The archaeological and geographical expedition "Akra, the ancient city of Bosporus" finished in Crimea. Four weeks, volunteers of the Russian Geographical Society together with specialists of the Institute of History of Material Culture of the Russian Academy of Sciences, the State Hermitage and the Black Sea Underwater Research Center of Crimea studied the ancient city of Akra sunken in the waters of the Black Sea.
The ancient city of Akra is located near the village of Naberezhnoe (Leninsky district, Republic of Crimea). This small port city was founded by natives of Nymphaeum or Panticapaeum at the end of the 6th century BC. It was part of the Bosporus kingdoms Kingdom until the beginning of the 4th century until most of the city, with the exception of a small western area, disappeared under the waters of the Black Sea due to shore platform lowering.
The underwater exploration of Akra has been going on for five years already. During this time, the participants of the expedition have managed to find a lot of unique artifacts that create an idea of the culture and life of the people of that time. Among the finds there are the remains of fortifications, ruins of large and medium-sized stones, presumably left from the blurred masonry, fragments of ceramics and much more. In particular, the remains of an Akra wealthy resident’s house (first half of IV century BC) were found under the water. And not far from this structure, archaeologists found a fragment of a column, a gold earring with a lion's head and a spindle whorl (a weight in the form of a disk used for weighting a hand spindle and attaching yarn on it) with an inscription.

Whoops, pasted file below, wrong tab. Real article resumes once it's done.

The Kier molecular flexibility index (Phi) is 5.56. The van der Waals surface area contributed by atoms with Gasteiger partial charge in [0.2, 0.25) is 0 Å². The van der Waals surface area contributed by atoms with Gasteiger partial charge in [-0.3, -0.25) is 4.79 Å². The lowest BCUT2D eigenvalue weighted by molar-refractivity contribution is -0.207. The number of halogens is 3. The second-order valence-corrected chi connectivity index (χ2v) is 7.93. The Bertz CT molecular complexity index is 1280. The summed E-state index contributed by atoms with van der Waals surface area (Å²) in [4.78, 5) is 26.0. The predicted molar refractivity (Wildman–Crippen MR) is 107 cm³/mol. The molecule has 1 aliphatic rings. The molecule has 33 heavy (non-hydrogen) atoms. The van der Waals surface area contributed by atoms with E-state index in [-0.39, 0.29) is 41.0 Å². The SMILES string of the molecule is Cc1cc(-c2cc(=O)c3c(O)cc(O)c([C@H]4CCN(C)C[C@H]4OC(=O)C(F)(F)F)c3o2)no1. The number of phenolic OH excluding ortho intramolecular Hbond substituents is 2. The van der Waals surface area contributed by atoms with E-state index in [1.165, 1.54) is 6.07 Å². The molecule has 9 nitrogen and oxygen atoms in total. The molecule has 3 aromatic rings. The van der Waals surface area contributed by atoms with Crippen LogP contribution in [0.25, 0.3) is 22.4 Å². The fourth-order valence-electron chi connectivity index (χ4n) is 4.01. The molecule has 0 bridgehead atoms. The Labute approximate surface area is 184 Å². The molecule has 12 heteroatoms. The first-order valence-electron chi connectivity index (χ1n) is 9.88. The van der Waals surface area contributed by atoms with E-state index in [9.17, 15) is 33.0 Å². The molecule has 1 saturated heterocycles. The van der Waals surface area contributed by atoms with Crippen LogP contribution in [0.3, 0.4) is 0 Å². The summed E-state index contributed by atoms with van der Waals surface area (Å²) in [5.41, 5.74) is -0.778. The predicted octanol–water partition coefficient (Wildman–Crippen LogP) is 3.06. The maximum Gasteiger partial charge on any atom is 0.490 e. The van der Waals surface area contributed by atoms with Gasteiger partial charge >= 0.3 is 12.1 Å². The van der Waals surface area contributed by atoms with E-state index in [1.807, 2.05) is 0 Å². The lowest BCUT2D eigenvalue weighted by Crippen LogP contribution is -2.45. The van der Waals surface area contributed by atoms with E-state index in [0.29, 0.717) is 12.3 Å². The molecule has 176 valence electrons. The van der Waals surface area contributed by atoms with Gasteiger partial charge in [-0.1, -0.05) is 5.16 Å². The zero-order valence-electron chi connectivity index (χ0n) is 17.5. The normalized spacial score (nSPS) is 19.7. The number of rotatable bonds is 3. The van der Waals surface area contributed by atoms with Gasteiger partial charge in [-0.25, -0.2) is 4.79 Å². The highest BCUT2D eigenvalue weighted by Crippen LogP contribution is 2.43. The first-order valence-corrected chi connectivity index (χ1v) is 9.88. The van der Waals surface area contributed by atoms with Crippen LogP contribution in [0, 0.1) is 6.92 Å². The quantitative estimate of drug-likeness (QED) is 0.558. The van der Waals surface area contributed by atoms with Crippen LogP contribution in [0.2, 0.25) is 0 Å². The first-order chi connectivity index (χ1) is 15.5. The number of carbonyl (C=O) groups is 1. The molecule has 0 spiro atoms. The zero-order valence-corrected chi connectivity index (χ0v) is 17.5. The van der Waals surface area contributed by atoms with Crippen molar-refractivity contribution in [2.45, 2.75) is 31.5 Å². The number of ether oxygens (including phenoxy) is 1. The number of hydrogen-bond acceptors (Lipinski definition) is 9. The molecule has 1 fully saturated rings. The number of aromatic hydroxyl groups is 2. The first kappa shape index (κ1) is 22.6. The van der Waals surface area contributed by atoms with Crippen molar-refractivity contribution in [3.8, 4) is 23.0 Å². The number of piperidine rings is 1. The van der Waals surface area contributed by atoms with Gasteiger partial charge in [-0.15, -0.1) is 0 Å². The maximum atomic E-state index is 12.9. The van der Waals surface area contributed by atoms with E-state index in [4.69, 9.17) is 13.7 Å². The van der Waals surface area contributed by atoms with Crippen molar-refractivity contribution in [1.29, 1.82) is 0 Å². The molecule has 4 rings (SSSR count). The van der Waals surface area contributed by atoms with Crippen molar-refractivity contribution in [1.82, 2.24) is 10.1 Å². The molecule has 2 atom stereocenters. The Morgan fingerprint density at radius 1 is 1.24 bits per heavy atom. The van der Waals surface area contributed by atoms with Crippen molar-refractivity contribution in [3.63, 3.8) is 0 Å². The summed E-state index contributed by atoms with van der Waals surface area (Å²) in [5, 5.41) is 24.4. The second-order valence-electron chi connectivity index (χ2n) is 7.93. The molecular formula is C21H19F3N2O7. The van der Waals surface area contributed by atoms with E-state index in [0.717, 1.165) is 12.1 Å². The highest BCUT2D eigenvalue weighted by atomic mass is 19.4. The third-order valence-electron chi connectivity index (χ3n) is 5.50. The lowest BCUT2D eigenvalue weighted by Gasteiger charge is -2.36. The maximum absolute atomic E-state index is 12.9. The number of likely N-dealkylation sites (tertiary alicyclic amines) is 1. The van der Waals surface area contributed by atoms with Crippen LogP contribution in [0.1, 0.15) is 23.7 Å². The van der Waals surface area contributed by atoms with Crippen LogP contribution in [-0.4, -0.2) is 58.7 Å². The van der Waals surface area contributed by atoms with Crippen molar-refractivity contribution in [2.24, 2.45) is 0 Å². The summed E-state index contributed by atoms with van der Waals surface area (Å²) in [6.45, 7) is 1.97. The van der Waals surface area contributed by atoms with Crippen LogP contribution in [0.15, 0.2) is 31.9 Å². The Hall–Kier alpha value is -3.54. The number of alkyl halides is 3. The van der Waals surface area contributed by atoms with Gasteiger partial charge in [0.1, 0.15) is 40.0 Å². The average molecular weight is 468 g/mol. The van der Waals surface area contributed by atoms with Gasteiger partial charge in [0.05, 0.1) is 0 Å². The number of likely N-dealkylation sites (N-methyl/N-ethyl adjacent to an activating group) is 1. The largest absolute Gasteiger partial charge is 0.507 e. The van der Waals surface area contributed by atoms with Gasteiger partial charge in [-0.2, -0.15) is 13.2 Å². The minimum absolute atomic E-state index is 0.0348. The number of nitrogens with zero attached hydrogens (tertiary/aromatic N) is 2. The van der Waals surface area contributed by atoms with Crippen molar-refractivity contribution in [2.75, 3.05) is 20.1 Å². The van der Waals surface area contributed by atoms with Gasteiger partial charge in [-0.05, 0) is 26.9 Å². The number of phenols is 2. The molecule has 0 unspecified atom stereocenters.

This year, the experts, in addition to searching for new artifacts, have continued excavations of the defensive wall, started during the previous expedition. The works resumed on the previously discovered tower, which dates back to IV century BC and was part of the defensive system of Akra.
"The tower was discovered during our previous expeditions. This year we have cleared it again and continued our research. One third of the tower was excavated to learn more about its structure – at its base there are very interesting wooden crates, built of large oak beams. A 3-d electronic model of the tower has already been created, with the help of which it is possible to continue its study off-site," said head of the expedition, researcher of the Department of Conservative Archeology of the Institute of History of Material Culture Sergey Soloviev.
Weather conditions and peculiarities of the Black Sea bottom often interfere with the archaeologists’ work. As a result, researchers have to restore the results of previous excavations. In this regard, scientists think about creating a research base near Akra, which could operate year-round and ensure the safety of archaeological sites.
"There it would be possible to create restoration workshops, laboratories, storage facilities for primary processing, study and temporary storage of finds. You can think of a system of structures that would protect the territory of the city from the wave impact," said Sergey Soloviev.
In addition to practical benefits the creation of such a base may turn Akra into a tour sight, a center of underwater tourism and even a park of the world level. The unique situation for the Black Sea, when almost the entire ancient city was under water, almost without losing its integrity, gives Akraa special value for underwater archeology. According to experts, such massifs exist only in the Mediterranean, Aegean seas and off the coast of North Africa.
The project is supported by a grant of the President of the Russian Federation.